The problems with machines

You may find it strange that news from an ice machine company is premised on the fact that there are “issues” with ice machines, but hear me out on this one. Sanitation and food safety consistently rank as top concerns in operator surveys. This is really good news! But if that’s the case, why is the internet flooded with pictures of ice machines that make some people swear off ice? It doesn’t have to be this way! The reality is that while many foodservice operators know their hot-end equipment inside and out, the cold-end equipment is a bit of a mystery. We in the commercial ice industry need to make operators as comfortable using ice machines as they are using griddles.


The beauty of the skillet is that it’s right in front of you, there’s nothing to hide. If the closing staff didn’t clean up the night before, it will be the first thing the staff notices the next morning. This is not the case with ice makers. Quality ice machines are designed to prevent foreign objects from entering the ice machine. The ice maker is usually a metal box that you need a screwdriver to open, and when you open it there is a plastic shield (water curtain) in front of the most important part of the food area. In fact, most interactions with the “ice machine” are actually interactions with the trash can!


How do we demystify the ice machine? For proactive operators, the answer is often a YouTube search, which is a great place to start. Cleaning videos saw a significant increase in views during the first weeks of the COVID-19 pandemic and remain one of the most popular videos in our library. These videos are great, but they’re often too blurry, or too thorough, and may contain more detail than the average operator would want to know. But they do provide an excellent visual guide showing how to remove the water curtain as well as tips for removing the water pan and other key components.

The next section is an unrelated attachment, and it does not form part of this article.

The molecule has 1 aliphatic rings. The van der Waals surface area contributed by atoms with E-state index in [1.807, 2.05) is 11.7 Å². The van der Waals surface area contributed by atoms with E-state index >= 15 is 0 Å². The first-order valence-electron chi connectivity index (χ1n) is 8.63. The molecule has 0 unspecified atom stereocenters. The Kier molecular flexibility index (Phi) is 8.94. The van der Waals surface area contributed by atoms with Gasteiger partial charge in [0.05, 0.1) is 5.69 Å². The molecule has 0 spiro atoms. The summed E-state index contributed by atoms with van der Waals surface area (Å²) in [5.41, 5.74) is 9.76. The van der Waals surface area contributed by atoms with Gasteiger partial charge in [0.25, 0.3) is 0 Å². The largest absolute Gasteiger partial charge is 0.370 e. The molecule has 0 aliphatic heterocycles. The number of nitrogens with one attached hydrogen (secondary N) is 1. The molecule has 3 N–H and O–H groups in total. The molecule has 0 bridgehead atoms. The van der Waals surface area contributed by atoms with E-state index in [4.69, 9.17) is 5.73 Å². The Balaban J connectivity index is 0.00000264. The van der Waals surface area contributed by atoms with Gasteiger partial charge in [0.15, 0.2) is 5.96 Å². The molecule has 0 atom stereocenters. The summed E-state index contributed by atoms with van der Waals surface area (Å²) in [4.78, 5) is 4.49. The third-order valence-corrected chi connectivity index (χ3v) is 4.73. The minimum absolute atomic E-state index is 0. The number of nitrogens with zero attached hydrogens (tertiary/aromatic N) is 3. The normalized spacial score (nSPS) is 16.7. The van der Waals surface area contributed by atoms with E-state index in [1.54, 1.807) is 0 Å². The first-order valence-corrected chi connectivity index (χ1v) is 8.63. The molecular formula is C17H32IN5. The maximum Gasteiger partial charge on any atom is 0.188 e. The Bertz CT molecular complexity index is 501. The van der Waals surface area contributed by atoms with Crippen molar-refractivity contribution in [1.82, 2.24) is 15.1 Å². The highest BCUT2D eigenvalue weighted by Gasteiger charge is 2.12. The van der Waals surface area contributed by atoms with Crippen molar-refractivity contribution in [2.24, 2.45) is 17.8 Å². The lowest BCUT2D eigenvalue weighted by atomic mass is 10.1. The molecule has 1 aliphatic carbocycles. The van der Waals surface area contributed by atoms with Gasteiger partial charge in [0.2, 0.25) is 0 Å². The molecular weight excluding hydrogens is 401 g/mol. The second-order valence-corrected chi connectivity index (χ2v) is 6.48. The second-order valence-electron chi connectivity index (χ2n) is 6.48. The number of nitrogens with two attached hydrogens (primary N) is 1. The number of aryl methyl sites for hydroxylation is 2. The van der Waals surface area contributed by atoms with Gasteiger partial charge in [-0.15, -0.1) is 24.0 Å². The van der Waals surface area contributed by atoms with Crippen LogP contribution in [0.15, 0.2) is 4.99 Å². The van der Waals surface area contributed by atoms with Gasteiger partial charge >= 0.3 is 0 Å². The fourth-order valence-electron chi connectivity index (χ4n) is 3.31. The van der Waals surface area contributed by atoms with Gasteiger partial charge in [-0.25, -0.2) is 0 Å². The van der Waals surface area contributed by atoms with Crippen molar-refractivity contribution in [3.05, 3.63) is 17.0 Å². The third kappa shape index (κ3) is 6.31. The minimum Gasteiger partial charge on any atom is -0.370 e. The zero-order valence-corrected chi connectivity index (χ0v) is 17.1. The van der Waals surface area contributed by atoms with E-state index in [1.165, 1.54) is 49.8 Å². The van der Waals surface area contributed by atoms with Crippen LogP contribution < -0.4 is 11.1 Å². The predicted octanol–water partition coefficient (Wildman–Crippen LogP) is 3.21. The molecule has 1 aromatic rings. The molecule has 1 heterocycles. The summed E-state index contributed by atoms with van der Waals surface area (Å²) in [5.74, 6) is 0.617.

Customer surveys also show that spending time with technicians during the installation process can have a lasting impact. You’ve made a significant investment in purchasing an ice machine, so take the time to ask questions and become familiar with the machine’s key components. Ask what to look for (grey-pink film) and, just as importantly, where to look (anything that comes into contact with water!). Requiring the removal of water curtains and other components. At trade shows we often have operators removing parts from machines. They are often scared at first, but after a try or two, they usually succeed!


Another great tool for operators is a cleaning checklist. I smile every time I see an inspection sheet taped to the side of an ice machine that shows what was inspected, when it was inspected, and by whom. Since ice machines are designed to be closed boxes, it’s easy to forget when they were last cleaned, or what needs to be checked each time. A simple list acts as a visual reminder – maybe not as intuitive as a greasy frying pan, but certainly more appealing and reassuring to the customer!


Just like any kitchen appliance, an ice maker requires proper maintenance. While it may seem a little daunting when you first open the door or lift the panel, you’ll quickly learn that quality ice machines are designed to be user-friendly and easy to clean. Learn more about the sanitation solutions offered by Snowman Ice Machines.